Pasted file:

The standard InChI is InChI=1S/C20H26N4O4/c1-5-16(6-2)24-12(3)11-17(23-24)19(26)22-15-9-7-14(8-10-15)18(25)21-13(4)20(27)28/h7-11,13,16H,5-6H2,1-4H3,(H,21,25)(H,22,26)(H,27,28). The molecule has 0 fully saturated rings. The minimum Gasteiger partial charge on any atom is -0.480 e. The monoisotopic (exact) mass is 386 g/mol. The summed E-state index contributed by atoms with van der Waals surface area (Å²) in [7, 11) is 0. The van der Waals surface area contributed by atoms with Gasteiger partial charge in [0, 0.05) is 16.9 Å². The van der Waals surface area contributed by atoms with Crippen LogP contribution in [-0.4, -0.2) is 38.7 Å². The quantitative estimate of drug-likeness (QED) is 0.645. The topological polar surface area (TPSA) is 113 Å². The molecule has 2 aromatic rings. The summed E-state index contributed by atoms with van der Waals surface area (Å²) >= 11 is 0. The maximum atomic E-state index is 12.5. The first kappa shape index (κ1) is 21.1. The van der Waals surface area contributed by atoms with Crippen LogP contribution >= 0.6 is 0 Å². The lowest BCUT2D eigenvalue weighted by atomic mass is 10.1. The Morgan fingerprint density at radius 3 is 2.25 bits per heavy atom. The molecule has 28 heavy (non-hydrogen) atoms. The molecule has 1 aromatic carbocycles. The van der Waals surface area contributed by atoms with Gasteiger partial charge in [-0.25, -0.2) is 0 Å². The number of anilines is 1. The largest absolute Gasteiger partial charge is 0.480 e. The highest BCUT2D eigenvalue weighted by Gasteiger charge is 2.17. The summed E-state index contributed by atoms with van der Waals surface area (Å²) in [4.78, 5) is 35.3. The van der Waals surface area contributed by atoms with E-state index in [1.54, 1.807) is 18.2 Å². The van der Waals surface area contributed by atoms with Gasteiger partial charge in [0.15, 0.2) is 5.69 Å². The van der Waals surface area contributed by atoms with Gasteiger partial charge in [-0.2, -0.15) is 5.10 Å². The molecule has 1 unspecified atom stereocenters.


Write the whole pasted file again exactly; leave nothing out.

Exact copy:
The standard InChI is InChI=1S/C20H26N4O4/c1-5-16(6-2)24-12(3)11-17(23-24)19(26)22-15-9-7-14(8-10-15)18(25)21-13(4)20(27)28/h7-11,13,16H,5-6H2,1-4H3,(H,21,25)(H,22,26)(H,27,28). The molecule has 0 fully saturated rings. The minimum Gasteiger partial charge on any atom is -0.480 e. The monoisotopic (exact) mass is 386 g/mol. The summed E-state index contributed by atoms with van der Waals surface area (Å²) in [7, 11) is 0. The van der Waals surface area contributed by atoms with Gasteiger partial charge in [0, 0.05) is 16.9 Å². The van der Waals surface area contributed by atoms with Crippen LogP contribution in [-0.4, -0.2) is 38.7 Å². The quantitative estimate of drug-likeness (QED) is 0.645. The topological polar surface area (TPSA) is 113 Å². The molecule has 2 aromatic rings. The summed E-state index contributed by atoms with van der Waals surface area (Å²) >= 11 is 0. The maximum atomic E-state index is 12.5. The first kappa shape index (κ1) is 21.1. The van der Waals surface area contributed by atoms with Crippen LogP contribution >= 0.6 is 0 Å². The lowest BCUT2D eigenvalue weighted by atomic mass is 10.1. The Morgan fingerprint density at radius 3 is 2.25 bits per heavy atom. The molecule has 28 heavy (non-hydrogen) atoms. The molecule has 1 aromatic carbocycles. The van der Waals surface area contributed by atoms with Gasteiger partial charge in [-0.25, -0.2) is 0 Å². The number of anilines is 1. The largest absolute Gasteiger partial charge is 0.480 e. The highest BCUT2D eigenvalue weighted by Gasteiger charge is 2.17. The summed E-state index contributed by atoms with van der Waals surface area (Å²) in [4.78, 5) is 35.3. The van der Waals surface area contributed by atoms with E-state index in [1.54, 1.807) is 18.2 Å². The van der Waals surface area contributed by atoms with Gasteiger partial charge in [0.15, 0.2) is 5.69 Å². The van der Waals surface area contributed by atoms with Gasteiger partial charge in [-0.2, -0.15) is 5.10 Å². The molecule has 1 unspecified atom stereocenters.